WASHINGTON, Jan. 2, 2014 – School lunch ladies have a bit more room for creativity, after USDA announced today it will make permanent what had been temporary guidelines for meals served under the National School Lunch Program.
The original rules, developed under the 2010 Healthy Hunger-Free Kids Act, had drawn criticism from schools, food providers, state governments and lawmakers who complained it was difficult and costly to keep children full throughout the day under USDA’s maximum grain and meat allotments.
More flexible guidelines were issued in December 2012 and today the USDA made them permanent in a final rule. Those guidelines, introduced four months into the law’s implementation, temporarily allowed school food providers to ignore previous maximum limits on grains and meat portions while requiring them to adhere to minimum limits.
In today’s final ruling, the agency said meals should remain within recommendations for total calories: 550-650 calories for kindergarten through grade five; 650-700 calories for grades six through eight; and 750-850 calories for grades nine through 12.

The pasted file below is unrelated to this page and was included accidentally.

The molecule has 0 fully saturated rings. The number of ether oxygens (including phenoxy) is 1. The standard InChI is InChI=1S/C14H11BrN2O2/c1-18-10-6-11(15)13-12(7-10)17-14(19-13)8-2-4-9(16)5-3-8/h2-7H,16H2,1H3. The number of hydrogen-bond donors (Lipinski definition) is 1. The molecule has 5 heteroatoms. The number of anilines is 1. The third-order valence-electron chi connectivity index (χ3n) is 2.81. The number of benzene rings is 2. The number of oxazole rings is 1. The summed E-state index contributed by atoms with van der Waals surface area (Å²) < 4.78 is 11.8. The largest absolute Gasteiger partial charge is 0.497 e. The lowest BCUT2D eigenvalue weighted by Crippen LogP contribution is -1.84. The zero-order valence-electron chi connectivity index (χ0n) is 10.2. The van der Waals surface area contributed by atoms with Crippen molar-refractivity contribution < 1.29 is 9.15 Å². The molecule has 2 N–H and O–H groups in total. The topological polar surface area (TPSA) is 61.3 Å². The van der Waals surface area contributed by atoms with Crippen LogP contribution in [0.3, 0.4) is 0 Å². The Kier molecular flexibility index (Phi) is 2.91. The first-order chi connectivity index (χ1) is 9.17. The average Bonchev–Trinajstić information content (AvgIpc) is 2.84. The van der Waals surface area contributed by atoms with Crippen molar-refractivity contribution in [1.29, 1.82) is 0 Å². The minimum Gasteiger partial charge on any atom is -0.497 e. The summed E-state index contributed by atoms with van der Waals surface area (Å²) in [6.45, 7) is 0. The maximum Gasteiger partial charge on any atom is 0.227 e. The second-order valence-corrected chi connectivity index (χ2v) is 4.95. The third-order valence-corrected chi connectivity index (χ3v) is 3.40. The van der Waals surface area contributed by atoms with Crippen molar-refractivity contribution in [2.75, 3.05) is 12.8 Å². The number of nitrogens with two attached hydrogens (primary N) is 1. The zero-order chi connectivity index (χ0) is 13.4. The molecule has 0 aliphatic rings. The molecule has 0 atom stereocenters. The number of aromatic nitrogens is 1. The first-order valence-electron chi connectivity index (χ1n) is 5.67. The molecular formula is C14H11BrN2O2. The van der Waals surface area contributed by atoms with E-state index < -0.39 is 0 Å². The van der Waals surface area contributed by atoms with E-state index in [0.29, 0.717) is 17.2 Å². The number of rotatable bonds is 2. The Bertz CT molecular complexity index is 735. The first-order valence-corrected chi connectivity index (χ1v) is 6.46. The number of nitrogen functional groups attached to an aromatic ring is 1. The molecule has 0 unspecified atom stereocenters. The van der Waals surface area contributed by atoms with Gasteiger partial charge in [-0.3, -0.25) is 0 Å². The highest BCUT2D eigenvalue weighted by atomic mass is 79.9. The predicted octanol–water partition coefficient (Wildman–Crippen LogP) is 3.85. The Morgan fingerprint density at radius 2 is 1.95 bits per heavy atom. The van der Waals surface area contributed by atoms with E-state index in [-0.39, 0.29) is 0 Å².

"Earlier this school year, USDA made a commitment to school nutrition professionals that we would make the meat and grain flexibility permanent and provide needed stability for long-term planning,” said Agriculture Undersecretary for Food, Nutrition and Consumer Services Kevin Concannon. “We have delivered on that promise.”
Sen. Mark Pryor, D-Ark., applauded the department for making “much-needed administrative changes that will give our school districts the permanent flexibility they need to keep our kids healthy and successful.” He said in a statement that the original guidelines were too strict.
About 31.6 million children received lunch through the National School Lunch Program in fiscal 2012.
This story was updated at 4:46 pm.
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